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August 02, 1919 - Image 3

Resource type:
Text
Publication:
The Wolverine, 1919-08-02

Disclaimer: Computer generated plain text may have errors. Read more about this.

THE WOLVERINE

Imes"

A

I

AL.. 9A hi
T-10"m

Fine
Reac
Dust

tOe aM W
Lake Erie's
st Resorts are
hed via Ashley &
in Steamer Line
ursions EveryDa
ay---Cedar Point reached every day
ignificent steel steamer Put-in-Bay,
,200 people.

Exc
Put-in-B
on the mal
capacity 3

Big Hotel Victory now open at Put-in-Bay.
Hotel Breakers and the world's greatest bathing beach at Cedar Point.
Excursions every day to Put-in-Bay. To Ohio Points via A & D Line and
Fare round-trip week days - - $.8b connecting trolley - lines reduces
Fare round-trip Sundays and Holidays 1.10 fars one-half.
Five hours on the boat. Leaving Detroit at 9:00a.m., returning at 8:00 p.m.
Cedar Point Excursions on Monday, Tuesday, Wednesday and Thursday.
Steamer Frank E. Kirby leaving Detroit at 8 a. m., returning at11:50 p.m.
Five hours at Cedar Point. Fare round Trip $1.00. On Steamer Put-in-
Bay Friday and Sunday $1.35 round trip.
Finsel's music for dancing Ashley & DustinlSteamer Line
on Steamer Put-in-Bay. Ball First Street Wharf Detroit, Mich.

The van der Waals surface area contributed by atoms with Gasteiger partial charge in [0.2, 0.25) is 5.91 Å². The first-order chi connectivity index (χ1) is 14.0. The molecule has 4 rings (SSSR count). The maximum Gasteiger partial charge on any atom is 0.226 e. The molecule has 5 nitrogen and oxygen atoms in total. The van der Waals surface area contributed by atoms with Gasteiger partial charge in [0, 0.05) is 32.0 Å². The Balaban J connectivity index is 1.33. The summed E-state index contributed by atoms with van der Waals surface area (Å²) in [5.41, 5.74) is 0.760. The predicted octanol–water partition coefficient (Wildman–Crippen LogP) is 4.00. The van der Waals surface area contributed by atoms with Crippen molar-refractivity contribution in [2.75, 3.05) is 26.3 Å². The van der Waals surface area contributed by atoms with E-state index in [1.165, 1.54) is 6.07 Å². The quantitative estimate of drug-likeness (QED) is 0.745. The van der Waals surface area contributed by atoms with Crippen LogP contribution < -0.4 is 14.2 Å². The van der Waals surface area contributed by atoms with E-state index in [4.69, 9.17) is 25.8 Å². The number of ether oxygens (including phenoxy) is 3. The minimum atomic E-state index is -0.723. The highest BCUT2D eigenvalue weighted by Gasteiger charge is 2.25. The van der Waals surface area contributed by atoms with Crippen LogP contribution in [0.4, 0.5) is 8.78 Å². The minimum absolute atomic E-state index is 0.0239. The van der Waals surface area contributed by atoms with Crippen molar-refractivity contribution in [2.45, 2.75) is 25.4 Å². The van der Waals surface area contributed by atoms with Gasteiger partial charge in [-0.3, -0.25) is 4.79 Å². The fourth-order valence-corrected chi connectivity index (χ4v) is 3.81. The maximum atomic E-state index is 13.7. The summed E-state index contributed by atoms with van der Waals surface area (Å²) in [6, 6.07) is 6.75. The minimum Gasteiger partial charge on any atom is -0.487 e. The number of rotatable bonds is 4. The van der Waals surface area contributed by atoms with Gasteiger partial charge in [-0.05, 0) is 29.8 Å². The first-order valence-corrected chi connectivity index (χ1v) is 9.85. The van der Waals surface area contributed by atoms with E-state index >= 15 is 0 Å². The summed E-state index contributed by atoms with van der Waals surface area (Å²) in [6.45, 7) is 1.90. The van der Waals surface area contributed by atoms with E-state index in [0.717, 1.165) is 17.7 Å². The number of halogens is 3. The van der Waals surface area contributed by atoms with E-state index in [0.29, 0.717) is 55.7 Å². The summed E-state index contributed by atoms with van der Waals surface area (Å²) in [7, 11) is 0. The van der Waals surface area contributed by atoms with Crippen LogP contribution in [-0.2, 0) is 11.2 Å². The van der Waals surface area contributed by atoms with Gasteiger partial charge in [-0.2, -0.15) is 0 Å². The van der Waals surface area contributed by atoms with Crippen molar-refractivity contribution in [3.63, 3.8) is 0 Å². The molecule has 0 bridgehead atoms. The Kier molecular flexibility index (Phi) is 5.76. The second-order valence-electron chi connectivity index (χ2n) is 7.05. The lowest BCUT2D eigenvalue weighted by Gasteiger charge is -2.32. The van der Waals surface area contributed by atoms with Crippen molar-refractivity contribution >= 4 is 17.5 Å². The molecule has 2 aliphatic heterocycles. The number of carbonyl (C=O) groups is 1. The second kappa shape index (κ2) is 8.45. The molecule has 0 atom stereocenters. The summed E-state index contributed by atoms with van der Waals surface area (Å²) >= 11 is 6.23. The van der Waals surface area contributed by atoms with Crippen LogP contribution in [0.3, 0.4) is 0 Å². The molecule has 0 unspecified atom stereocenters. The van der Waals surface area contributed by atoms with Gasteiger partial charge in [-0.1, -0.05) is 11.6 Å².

room, largest on lake steam-
era. Nocharge fordencmg. Write For Our Map ShowinA
Lake Erie Resorts

Stove Leaguers
Give More Old
Scores to Tigers
(Continued from Page One)
quired but nine innings, the Ann Ar-
bor boys winning 26 to 18.
After considerable trouble with the
faculty, whichhwas opposed to out of
town "games, the Michigan team mett
Three Rivers in 1877, winning by a
31 to 1 score. In 1880 another rec-
ord score was made when Michigan1
beat Dexter 40, to 17 .
In 1882 the first tie game was play-
ed in a tilt with the Fort Wayne nine1
from Detroit, each team scoring 23
runs. In 1886 the biggest score ever
made by a Michigan team was, hung
up when the Hiawatha club was beat-
en 75 to 10.
From 1890 to the present day, base-
ball scores have grown steadily small-
er. In 1893 Michigan beat Minnesota
37 to 7. In 1895 the Detroit league
team defeated Michigan 18 to 17, and
the same year the Ann Arbor team
defeated the D. A. C. 21 to 11.
Runs Reduced
From this time on, however, games
in which either team scored 20 runs
were rare. The leather covered ball,
substituted for the rubber sphere used
in earlier days, reduced batting
greatly.
In 1897 Chicago beat Michigan 24
to 3, while in 1900 Michigan ran up a
26 to 2 score on Northwestern. Since
1910 scores in double figures have been
far less frequent than in the old days
and shutouts have become more com-
mon. The record of the 1919 Michigan
team is a striking contrast to the
scores amassed by the Varsity nines of
a half century ago.
This spring Lundgren's team won
13 games and lost one, shutting out
its opponents in seven of the 14
games played. Michigan won the Con-
ference championship with a clear rec-
ord, winning all seven games played
with Conference teams, five of the sev-
en being shutouts.
"They do play better baseball now-
'adays," concedes the secretary of the
Stove Ieague, "but you have to hand
it to a club that could count out on
top in a 61 to 41 game."

PHYSICIAN WILL TALK ON
HIS EXPERIENCES IN CHINA